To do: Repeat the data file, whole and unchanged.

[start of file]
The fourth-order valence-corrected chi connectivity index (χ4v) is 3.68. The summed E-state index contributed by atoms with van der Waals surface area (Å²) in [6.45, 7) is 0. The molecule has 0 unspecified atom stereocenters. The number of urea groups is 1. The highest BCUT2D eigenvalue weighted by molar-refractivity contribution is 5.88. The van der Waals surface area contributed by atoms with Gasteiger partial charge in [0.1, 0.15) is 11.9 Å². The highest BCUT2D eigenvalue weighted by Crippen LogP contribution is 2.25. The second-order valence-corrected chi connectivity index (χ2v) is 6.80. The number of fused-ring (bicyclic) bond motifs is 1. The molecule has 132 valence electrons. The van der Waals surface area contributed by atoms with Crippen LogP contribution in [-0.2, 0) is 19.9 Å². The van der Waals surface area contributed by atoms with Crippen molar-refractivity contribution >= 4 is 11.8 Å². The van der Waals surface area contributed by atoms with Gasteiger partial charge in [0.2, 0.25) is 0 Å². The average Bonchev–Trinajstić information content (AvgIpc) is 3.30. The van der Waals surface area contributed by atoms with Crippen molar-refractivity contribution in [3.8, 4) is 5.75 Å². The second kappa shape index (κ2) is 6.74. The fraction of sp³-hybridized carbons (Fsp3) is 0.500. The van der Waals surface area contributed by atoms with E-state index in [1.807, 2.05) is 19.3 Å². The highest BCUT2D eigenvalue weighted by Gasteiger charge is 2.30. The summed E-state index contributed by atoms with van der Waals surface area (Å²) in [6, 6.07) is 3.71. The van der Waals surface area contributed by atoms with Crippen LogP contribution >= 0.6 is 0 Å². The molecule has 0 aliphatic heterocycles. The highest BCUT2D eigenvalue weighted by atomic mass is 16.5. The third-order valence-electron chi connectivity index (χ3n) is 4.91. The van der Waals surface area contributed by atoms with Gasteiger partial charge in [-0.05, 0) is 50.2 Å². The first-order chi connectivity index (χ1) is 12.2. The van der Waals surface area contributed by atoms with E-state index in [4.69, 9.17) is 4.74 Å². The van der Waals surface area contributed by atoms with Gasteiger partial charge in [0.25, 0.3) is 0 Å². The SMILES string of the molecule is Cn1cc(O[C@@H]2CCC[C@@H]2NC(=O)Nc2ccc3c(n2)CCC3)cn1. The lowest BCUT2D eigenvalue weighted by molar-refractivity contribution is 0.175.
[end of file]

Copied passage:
The fourth-order valence-corrected chi connectivity index (χ4v) is 3.68. The summed E-state index contributed by atoms with van der Waals surface area (Å²) in [6.45, 7) is 0. The molecule has 0 unspecified atom stereocenters. The number of urea groups is 1. The highest BCUT2D eigenvalue weighted by molar-refractivity contribution is 5.88. The van der Waals surface area contributed by atoms with Gasteiger partial charge in [0.1, 0.15) is 11.9 Å². The highest BCUT2D eigenvalue weighted by Crippen LogP contribution is 2.25. The second-order valence-corrected chi connectivity index (χ2v) is 6.80. The number of fused-ring (bicyclic) bond motifs is 1. The molecule has 132 valence electrons. The van der Waals surface area contributed by atoms with Crippen LogP contribution in [-0.2, 0) is 19.9 Å². The van der Waals surface area contributed by atoms with Crippen molar-refractivity contribution >= 4 is 11.8 Å². The van der Waals surface area contributed by atoms with Gasteiger partial charge in [0.2, 0.25) is 0 Å². The average Bonchev–Trinajstić information content (AvgIpc) is 3.30. The van der Waals surface area contributed by atoms with Crippen molar-refractivity contribution in [3.8, 4) is 5.75 Å². The second kappa shape index (κ2) is 6.74. The fraction of sp³-hybridized carbons (Fsp3) is 0.500. The van der Waals surface area contributed by atoms with E-state index in [1.807, 2.05) is 19.3 Å². The highest BCUT2D eigenvalue weighted by Gasteiger charge is 2.30. The summed E-state index contributed by atoms with van der Waals surface area (Å²) in [6, 6.07) is 3.71. The van der Waals surface area contributed by atoms with Crippen LogP contribution >= 0.6 is 0 Å². The molecule has 0 aliphatic heterocycles. The highest BCUT2D eigenvalue weighted by atomic mass is 16.5. The third-order valence-electron chi connectivity index (χ3n) is 4.91. The van der Waals surface area contributed by atoms with Gasteiger partial charge in [-0.05, 0) is 50.2 Å². The first-order chi connectivity index (χ1) is 12.2. The van der Waals surface area contributed by atoms with E-state index in [4.69, 9.17) is 4.74 Å². The van der Waals surface area contributed by atoms with Gasteiger partial charge in [0.25, 0.3) is 0 Å². The SMILES string of the molecule is Cn1cc(O[C@@H]2CCC[C@@H]2NC(=O)Nc2ccc3c(n2)CCC3)cn1. The lowest BCUT2D eigenvalue weighted by molar-refractivity contribution is 0.175.